Fwd: Foundations and Foundationalism

dennis.hamilton at acm.org dennis.hamilton at acm.org
Wed Jul 6 19:30:47 EDT 2022

> From: FOM <fom-bounces at cs.nyu.edu> On Behalf Of Harvey Friedman
> Sent: Saturday, June 25, 2022 19:34
> Subject: Re: Fwd: Foundations and Foundationalism

[orcmid] [ . ]

> I do not believe in foundational advances by committee. E.g., this was tried 
> with Algol. What happened to Algol?

[ . ]

I am puzzled how choice of process is material in consideration of Foundations 
an Foundationalism.

I don't doubt the belief.  I do challenge the choice of an example and somehow 
dispensing with collaborative efforts, whether by committee or other 
structure.  Why not ask what happened with any of ASCII, Unicode, FORTRAN, 
COBOL, Common LISP, the Internet as we know it, including TCP/IP (and a 
mountain of other IETF Committee-developed protocols)?  Or a number of 
advances attributed mainly to individuals, such as APL (from Kenneth Iverson) 
and Pascal (one of a few from Niklaus Wirth).  I daresay none of those were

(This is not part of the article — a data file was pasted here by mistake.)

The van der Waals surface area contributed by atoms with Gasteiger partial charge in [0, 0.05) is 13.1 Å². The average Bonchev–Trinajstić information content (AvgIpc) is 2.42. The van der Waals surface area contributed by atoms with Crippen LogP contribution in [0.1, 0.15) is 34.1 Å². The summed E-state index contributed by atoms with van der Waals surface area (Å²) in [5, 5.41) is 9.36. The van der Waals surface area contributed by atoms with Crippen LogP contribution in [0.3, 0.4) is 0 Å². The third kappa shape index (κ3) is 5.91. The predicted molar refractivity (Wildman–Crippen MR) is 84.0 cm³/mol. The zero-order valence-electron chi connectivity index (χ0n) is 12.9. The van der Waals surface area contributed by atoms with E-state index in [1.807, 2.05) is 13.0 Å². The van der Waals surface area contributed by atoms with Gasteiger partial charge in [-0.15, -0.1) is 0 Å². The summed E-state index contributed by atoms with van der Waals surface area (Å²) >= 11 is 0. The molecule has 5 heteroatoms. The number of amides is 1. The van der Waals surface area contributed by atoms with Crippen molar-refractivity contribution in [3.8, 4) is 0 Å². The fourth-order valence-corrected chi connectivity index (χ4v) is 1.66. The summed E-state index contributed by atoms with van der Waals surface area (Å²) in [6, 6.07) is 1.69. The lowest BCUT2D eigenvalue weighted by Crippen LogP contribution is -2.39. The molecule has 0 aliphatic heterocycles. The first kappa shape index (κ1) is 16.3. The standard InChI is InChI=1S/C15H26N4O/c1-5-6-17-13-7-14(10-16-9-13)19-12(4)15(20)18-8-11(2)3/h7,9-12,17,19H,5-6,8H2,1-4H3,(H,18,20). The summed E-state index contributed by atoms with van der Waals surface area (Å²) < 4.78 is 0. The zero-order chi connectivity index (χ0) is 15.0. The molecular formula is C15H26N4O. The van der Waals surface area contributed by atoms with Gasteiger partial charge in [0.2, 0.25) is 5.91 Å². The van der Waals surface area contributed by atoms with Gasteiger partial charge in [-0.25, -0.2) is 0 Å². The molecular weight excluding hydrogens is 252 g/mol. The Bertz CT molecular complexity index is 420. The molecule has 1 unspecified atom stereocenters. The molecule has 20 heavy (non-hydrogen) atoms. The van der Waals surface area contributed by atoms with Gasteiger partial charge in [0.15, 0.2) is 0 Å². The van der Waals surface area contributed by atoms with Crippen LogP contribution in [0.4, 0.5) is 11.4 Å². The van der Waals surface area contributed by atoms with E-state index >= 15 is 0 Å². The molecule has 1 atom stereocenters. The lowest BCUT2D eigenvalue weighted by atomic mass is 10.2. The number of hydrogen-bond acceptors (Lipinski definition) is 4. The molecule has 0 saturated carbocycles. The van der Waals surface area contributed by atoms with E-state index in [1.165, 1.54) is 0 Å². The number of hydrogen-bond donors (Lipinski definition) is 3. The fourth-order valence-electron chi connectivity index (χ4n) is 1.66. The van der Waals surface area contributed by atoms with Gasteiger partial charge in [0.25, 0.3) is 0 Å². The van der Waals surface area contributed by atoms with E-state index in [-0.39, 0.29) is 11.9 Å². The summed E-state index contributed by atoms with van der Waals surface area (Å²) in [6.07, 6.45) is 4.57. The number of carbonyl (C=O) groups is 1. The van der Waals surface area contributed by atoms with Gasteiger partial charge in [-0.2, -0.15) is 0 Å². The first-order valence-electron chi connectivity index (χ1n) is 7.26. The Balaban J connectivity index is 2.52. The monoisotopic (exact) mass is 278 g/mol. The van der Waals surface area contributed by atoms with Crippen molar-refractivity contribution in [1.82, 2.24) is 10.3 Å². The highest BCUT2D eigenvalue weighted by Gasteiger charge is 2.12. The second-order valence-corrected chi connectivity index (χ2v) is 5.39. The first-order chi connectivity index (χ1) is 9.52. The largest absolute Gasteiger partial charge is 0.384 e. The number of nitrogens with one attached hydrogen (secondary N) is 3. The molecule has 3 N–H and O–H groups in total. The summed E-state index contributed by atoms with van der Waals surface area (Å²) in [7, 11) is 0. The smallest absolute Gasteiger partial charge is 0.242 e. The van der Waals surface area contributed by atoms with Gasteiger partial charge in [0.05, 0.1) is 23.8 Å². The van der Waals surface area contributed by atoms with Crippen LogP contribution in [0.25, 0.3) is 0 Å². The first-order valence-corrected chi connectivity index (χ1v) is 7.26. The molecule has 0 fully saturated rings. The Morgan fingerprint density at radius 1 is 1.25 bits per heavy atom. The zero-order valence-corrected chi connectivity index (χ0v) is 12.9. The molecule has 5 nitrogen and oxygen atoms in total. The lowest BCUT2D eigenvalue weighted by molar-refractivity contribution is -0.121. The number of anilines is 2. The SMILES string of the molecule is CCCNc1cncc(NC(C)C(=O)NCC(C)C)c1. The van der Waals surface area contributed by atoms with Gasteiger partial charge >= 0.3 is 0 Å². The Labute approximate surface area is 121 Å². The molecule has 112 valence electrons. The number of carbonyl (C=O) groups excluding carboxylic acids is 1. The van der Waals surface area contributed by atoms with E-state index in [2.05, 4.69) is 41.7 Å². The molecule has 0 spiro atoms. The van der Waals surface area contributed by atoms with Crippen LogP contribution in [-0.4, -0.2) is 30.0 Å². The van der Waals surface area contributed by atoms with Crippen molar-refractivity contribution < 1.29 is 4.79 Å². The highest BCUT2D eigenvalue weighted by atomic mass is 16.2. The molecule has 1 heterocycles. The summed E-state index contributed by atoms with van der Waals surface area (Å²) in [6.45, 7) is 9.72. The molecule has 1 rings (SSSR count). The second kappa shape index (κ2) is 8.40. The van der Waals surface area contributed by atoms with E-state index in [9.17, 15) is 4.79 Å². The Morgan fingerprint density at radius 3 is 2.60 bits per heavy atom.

developed in a vacuum.  Then there's the keyboard layout and availability of 
special keys that we all likely share, along with astonishingly-similar 
international variations.  The rise and fall of these things does not 
generally have much to do with there being committees that had their hands on 
them.  Many of them would not have been established but for committee 

To answer the rhetorical question, ALGOL 58 and especially ALGOL 60 promoted 
an explosion of interest in formalized definition and processing of 
programming languages.  ALGOL 60 was revolutionary in that respect and its 
influence in the establishment of Computer Science is still felt although the 
form of prevalent programming languages has changed.  What killed the 
continuation from ALGOL 60 was a breaking-changes successor, ALGOL 68, which 
was more research project than an investment in programming-language progress 
for practitioners.  ALGOL W (at Stanford and known to Vaughan Pratt I expect) 
would have been far more appropriate as an improvement.  The innovative 
elements of ALGOL 60 endure in modern forms.

I am not certain what of these qualify as foundational advances, but ALGOL is 
not alone with respect to Computer Science.

All of these observations of mine are from direct personal experience.   All 
of us operate on the shoulders of giants.  It is not inevitable or even 
commonplace that committees uniquely consist of people standing on each 
other's feet.


 - Dennis

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